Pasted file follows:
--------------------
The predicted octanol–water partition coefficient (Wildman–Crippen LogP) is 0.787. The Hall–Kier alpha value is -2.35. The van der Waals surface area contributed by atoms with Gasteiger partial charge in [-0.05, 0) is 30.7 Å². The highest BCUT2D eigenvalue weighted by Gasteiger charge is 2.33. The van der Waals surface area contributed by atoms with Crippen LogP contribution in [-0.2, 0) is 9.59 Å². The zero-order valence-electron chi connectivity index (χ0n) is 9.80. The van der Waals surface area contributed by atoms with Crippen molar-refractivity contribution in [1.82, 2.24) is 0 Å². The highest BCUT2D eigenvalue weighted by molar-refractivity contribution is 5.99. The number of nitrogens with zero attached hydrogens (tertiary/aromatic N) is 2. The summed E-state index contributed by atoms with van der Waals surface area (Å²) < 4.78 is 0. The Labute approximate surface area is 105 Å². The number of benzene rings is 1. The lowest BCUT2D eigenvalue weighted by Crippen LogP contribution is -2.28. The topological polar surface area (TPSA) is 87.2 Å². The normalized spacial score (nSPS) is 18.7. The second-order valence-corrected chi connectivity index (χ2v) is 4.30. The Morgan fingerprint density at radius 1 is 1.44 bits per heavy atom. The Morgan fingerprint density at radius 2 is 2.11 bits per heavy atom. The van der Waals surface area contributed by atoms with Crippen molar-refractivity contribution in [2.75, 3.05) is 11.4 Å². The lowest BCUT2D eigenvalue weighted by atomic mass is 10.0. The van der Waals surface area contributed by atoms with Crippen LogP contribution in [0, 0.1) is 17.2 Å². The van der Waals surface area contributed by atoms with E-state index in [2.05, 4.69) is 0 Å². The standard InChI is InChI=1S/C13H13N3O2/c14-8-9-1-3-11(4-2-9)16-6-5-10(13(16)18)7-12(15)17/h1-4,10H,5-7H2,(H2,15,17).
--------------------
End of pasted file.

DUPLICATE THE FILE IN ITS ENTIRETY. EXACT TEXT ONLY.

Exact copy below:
The predicted octanol–water partition coefficient (Wildman–Crippen LogP) is 0.787. The Hall–Kier alpha value is -2.35. The van der Waals surface area contributed by atoms with Gasteiger partial charge in [-0.05, 0) is 30.7 Å². The highest BCUT2D eigenvalue weighted by Gasteiger charge is 2.33. The van der Waals surface area contributed by atoms with Crippen LogP contribution in [-0.2, 0) is 9.59 Å². The zero-order valence-electron chi connectivity index (χ0n) is 9.80. The van der Waals surface area contributed by atoms with Crippen molar-refractivity contribution in [1.82, 2.24) is 0 Å². The highest BCUT2D eigenvalue weighted by molar-refractivity contribution is 5.99. The number of nitrogens with zero attached hydrogens (tertiary/aromatic N) is 2. The summed E-state index contributed by atoms with van der Waals surface area (Å²) < 4.78 is 0. The Labute approximate surface area is 105 Å². The number of benzene rings is 1. The lowest BCUT2D eigenvalue weighted by Crippen LogP contribution is -2.28. The topological polar surface area (TPSA) is 87.2 Å². The normalized spacial score (nSPS) is 18.7. The second-order valence-corrected chi connectivity index (χ2v) is 4.30. The Morgan fingerprint density at radius 1 is 1.44 bits per heavy atom. The Morgan fingerprint density at radius 2 is 2.11 bits per heavy atom. The van der Waals surface area contributed by atoms with Crippen molar-refractivity contribution in [2.75, 3.05) is 11.4 Å². The lowest BCUT2D eigenvalue weighted by atomic mass is 10.0. The van der Waals surface area contributed by atoms with Crippen LogP contribution in [0, 0.1) is 17.2 Å². The van der Waals surface area contributed by atoms with E-state index in [2.05, 4.69) is 0 Å². The standard InChI is InChI=1S/C13H13N3O2/c14-8-9-1-3-11(4-2-9)16-6-5-10(13(16)18)7-12(15)17/h1-4,10H,5-7H2,(H2,15,17).